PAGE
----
Sam Berkson - or 'Angry Sam' as he's known on the circuit - is one of London's best-known and admired performance poets, the host of lauded poetry night Hammer and Tongue and a teacher.
And as of tomorrow, he'll also be an author.
Life In Transit, his debut collection, explores the experience of using public transport 'in neoliberal Britain'.
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Fully of bite, beauty and wit, the poems ponder protesting the third runway at Heathrow, questioning Tannoy announcements in railway stations and why we should celebrate cycling in a piece called Ode To The Bicycle, which you can watch being performed exclusively for HuffPost UK above.
To launch of Life In Transit, an event is taking place on Thursday 15 November in London that will include performances from performance poetry legends Dizraeli, Zena Edwards and of course Sam himself.
For more information on the event and how you can attend, check out the official website.
Ode to the bicycle by Sam Berkson
(around London; Hackney mainly)
To you who dispute its backwardness
know that we ride bikes for a reason;
they take us places we want to go.
Bicycle, we show little respect
for traffic lights. Do not expect us
to wait for the programmed apparatus
to pace through its lollipop functions;
while handbraked engines growl at empty junctions,
we wobble wander onwards towards our goal.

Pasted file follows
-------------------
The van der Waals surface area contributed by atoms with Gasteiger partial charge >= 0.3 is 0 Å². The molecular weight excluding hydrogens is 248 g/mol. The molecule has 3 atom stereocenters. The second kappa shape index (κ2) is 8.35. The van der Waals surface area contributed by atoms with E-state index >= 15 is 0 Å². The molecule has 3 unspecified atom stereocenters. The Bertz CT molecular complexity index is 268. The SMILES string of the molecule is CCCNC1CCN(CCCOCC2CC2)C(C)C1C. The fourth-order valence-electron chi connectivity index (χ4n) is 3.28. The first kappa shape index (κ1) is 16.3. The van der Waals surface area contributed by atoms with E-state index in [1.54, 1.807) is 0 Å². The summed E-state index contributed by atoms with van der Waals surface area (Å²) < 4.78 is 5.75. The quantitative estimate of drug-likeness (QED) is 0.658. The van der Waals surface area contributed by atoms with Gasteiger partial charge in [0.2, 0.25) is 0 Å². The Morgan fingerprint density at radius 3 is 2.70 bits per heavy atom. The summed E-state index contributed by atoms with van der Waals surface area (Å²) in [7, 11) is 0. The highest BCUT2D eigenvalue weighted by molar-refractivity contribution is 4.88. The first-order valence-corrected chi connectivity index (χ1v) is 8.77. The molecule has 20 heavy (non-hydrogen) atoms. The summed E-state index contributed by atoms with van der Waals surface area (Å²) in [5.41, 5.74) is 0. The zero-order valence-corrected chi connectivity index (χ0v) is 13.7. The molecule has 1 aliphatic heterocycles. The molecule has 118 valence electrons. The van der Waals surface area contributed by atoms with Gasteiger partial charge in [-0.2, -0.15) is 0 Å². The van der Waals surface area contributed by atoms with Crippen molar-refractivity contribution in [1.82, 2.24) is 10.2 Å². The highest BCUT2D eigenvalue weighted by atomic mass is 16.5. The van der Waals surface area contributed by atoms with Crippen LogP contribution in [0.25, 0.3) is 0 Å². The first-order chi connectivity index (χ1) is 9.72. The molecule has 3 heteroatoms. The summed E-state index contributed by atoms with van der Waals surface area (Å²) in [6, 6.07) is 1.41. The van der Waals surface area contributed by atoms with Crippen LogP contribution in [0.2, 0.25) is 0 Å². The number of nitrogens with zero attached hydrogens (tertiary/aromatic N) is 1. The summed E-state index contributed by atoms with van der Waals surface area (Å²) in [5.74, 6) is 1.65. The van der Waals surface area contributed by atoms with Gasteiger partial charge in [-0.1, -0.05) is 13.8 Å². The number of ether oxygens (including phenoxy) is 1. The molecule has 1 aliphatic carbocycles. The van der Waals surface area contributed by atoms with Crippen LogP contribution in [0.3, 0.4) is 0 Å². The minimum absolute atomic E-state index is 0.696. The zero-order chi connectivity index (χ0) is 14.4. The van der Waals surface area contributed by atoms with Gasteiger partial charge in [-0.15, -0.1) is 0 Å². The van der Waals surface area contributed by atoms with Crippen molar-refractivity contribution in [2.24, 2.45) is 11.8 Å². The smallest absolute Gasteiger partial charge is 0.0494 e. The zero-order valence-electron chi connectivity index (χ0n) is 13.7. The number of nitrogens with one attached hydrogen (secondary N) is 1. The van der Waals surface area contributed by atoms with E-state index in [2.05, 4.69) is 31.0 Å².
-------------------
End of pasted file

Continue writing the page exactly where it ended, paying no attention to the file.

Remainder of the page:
our internal combustion takes energy too.
Our thighs and calf muscles must consume their carbon,
and energy costs money, remember?
Grant us a few yards before the cars barge past us.
What's more, bicycle,
despite the slanders,
each little gliding cyclist
is one less terrible tonne of metal
in which to thump hard fist on blaring horn
and stamp the brake pedal.
We are not afraid of thudding motorists
we take our own risks and plot our courses
There are obstacles of course.
A cavalry of Clarkson readers mounted on their high horse;
we must weave between them carefully;
and the uniformed infantry
slow of thought and quick to parry pencils threateningly.
They tick the boxes, maintain their force.
And there are traitors on our side too.
Lycra-d arses spoil the view
above my rams horn handlebars, trembling,
ever watchful, they try to steal a march on you
and in a feverish fit of fixie frenzy,
fight to be first in queue
at traffic lights.
Go-getter fitness freaks resembling;
cyclists, you know I'll always defend you, right?
But some pedalists are just posh knobs with a trendy bike.
Think not of them, bicycle, you have your beauty too.
See two fair creatures cuddling at a lamppost
- let me be your hype man, it's my duty to
be your boom, your bap, your bars and toast.
Headphoneless, I rap you tuneless numbers:
down slopes, I freestyle inspiration to take us forward;
uphill, I unpick thoughts that still encumber us -
whereas two cars tangled together
just look a little awkward.
At night, when my mind's in other time,
you take me home in a waking dream,
sweet chariot of mine:
up towpaths, through parks and in an out of little streams
of late cars which fade in glowing taillights.
And should, sibling cyclist, our paths cross in the dark
and you recognise my style,
ring your bell, pass a word, or salute me with a smile.